We adopted a novel vaccination approach using adenovirus-mediated transduction of melanocyte-specific antigens gp100 and MART-1 into DCs.11 Since the exogenously introduced gene is processed by the DC's natural antigen-presenting machinery, the entire spectrum of gp100 and MART-1 peptide epitopes are theoretically available for cytolytic T-lymphocyte activation. In our phase 1 vaccine trial of gp100/MART-1–transduced DCs for metastatic melanoma, we found that 3 of 12 patients who underwent vaccination developed leukoderma. However, all 3 patients also experienced disease progression while under this treatment; therefore, the response was not associated with tumor eradication.
This trial was approved by the Massachusetts General Hospital Institutional Review Board and the Food and Drug Administration. All patients provided written informed consent. Vaccinations were performed every 2 to 3 weeks. Although patient peripheral blood samples were collected for final analysis, immunologic end points for this phase 1 trial are not available.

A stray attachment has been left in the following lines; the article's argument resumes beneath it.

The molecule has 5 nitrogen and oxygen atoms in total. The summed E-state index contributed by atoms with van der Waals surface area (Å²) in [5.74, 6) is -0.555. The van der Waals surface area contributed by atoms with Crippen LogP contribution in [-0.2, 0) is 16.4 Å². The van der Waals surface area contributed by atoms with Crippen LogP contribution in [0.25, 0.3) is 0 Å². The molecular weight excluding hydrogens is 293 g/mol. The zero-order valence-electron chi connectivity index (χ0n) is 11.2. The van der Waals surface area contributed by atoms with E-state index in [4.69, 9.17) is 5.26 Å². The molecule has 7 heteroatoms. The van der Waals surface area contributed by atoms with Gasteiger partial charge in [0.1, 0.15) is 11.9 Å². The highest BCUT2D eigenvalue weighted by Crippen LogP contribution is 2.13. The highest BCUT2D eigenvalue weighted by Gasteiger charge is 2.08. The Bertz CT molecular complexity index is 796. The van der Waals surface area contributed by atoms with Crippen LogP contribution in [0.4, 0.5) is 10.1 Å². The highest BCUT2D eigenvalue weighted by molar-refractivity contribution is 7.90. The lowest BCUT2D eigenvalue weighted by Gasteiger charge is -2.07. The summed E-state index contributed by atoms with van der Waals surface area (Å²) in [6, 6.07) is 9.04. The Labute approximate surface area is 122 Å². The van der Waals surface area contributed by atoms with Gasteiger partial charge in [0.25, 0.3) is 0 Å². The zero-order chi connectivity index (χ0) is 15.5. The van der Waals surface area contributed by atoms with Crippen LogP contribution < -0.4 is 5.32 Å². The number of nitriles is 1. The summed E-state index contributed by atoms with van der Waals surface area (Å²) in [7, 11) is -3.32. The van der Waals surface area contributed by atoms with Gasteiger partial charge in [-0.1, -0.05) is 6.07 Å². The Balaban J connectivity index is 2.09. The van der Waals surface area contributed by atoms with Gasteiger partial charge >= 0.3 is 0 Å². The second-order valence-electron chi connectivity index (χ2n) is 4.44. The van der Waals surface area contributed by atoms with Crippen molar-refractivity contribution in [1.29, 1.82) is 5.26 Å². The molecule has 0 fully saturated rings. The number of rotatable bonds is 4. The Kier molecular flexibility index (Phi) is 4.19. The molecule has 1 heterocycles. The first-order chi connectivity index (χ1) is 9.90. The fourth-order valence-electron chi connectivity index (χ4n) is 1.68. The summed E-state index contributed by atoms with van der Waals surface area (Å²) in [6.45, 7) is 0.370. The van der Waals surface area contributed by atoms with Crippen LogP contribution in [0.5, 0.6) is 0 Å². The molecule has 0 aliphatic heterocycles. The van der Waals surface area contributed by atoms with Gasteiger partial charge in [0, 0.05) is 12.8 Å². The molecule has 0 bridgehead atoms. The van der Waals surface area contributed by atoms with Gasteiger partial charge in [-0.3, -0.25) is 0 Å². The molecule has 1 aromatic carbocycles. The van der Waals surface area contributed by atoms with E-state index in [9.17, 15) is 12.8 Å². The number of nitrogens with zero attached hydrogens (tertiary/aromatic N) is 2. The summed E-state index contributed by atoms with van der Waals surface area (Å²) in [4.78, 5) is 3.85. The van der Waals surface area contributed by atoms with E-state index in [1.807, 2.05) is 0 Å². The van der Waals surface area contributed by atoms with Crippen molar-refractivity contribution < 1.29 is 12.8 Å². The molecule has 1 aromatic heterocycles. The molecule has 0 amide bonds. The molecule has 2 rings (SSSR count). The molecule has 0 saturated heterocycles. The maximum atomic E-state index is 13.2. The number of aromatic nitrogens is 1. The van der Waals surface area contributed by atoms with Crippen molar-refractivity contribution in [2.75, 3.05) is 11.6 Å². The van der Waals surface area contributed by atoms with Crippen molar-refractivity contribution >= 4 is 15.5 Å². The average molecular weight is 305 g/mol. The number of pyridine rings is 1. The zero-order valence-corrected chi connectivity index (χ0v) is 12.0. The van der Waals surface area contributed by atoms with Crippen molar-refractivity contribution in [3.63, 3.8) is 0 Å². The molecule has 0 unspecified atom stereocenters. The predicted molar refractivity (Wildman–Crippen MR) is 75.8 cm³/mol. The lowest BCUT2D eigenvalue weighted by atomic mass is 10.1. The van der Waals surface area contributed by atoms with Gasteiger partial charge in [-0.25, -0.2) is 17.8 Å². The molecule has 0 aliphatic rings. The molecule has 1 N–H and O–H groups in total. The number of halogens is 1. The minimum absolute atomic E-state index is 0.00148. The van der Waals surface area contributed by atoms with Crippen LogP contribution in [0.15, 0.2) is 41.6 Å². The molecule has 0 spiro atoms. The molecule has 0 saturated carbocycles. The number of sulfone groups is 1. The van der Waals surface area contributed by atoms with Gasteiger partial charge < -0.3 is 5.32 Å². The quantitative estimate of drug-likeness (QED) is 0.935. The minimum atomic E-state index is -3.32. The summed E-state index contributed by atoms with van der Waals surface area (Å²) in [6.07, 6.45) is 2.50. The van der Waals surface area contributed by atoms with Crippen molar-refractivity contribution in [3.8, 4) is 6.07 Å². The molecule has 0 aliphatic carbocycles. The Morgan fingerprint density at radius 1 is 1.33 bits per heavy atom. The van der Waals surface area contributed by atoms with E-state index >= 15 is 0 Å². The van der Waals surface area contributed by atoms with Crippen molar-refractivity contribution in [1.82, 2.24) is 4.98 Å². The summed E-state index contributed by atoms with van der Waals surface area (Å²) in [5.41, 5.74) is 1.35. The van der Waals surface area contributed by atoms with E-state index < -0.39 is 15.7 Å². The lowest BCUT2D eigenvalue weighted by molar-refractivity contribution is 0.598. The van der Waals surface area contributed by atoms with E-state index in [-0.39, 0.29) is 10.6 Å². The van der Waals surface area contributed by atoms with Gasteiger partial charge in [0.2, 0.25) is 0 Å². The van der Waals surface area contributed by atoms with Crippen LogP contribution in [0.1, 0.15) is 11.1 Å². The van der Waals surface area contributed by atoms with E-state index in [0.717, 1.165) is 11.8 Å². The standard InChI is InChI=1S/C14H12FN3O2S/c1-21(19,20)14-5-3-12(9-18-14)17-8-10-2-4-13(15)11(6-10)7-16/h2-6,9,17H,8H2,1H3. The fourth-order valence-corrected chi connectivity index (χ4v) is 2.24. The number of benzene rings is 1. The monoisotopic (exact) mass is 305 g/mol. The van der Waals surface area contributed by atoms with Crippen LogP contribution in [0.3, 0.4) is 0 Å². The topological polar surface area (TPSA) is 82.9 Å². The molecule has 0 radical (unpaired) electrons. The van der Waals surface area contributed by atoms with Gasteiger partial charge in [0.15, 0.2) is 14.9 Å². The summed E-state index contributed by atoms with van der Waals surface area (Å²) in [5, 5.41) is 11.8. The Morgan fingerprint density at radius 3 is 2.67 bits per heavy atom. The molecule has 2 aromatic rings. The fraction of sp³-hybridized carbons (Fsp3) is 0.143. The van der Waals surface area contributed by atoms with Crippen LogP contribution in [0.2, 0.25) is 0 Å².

A 42-year-old man presented with a 1.2-mm-thick level IV melanoma on the right flank in July 1996. Three years later, the patient developed adenopathy in the right axilla, and a dissection revealed 9 of 18 lymph nodes with metastatic deposits. The patient was treated with interferon alfa-2a for 6 months, but his disease eventually progressed with a tracheal node metastasis.
The patient was then enrolled in our gp100/MART-1 adenovirus–transduced DC vaccine trial. In June 1999, the patient received an injection of 7.5 × 106 DCs in his back. Within 3 days, he developed new areas of leukoderma over the dorsa of both hands and his left forearm (Figure 1). A Wood light examination of the affected areas showed chalky white pigment loss consistent with total depigmentation. Confirmatory biopsy specimens of normal and leukodermic areas under MART-1 (Figure 2) and hematoxylin-eosin (data not shown) staining demonstrated a complete absence of MART-1–positive melanocytes in a leukodermic area (data not shown).
Irregular areas of leukoderma on the forearm of patient 1. Wood light examination of the left forearm showed chalky white areas clinically suggestive of a complete loss of melanocytes.